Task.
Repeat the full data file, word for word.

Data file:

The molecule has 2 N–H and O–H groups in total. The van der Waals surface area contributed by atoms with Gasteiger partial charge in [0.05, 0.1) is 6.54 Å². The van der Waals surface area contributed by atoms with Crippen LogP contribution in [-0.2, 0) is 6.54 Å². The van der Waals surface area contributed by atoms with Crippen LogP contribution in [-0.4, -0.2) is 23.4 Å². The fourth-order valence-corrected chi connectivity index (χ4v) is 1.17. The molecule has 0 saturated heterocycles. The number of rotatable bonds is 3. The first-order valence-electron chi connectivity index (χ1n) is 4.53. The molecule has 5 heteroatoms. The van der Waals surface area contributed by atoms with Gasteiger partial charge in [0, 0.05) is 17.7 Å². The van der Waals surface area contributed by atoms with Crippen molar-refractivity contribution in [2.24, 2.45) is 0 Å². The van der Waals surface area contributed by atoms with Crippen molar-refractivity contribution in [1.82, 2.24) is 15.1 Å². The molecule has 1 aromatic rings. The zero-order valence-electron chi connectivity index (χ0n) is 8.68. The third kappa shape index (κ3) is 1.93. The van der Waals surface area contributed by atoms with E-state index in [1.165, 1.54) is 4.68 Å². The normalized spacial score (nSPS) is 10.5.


The molecule has 2 N–H and O–H groups in total. The van der Waals surface area contributed by atoms with Gasteiger partial charge in [0.05, 0.1) is 6.54 Å². The van der Waals surface area contributed by atoms with Crippen LogP contribution in [-0.2, 0) is 6.54 Å². The van der Waals surface area contributed by atoms with Crippen LogP contribution in [-0.4, -0.2) is 23.4 Å². The fourth-order valence-corrected chi connectivity index (χ4v) is 1.17. The molecule has 0 saturated heterocycles. The number of rotatable bonds is 3. The first-order valence-electron chi connectivity index (χ1n) is 4.53. The molecule has 5 heteroatoms. The van der Waals surface area contributed by atoms with Gasteiger partial charge in [0, 0.05) is 17.7 Å². The van der Waals surface area contributed by atoms with Crippen molar-refractivity contribution in [2.24, 2.45) is 0 Å². The van der Waals surface area contributed by atoms with Crippen molar-refractivity contribution in [1.82, 2.24) is 15.1 Å². The molecule has 1 aromatic rings. The zero-order valence-electron chi connectivity index (χ0n) is 8.68. The third kappa shape index (κ3) is 1.93. The van der Waals surface area contributed by atoms with E-state index in [1.165, 1.54) is 4.68 Å². The normalized spacial score (nSPS) is 10.5.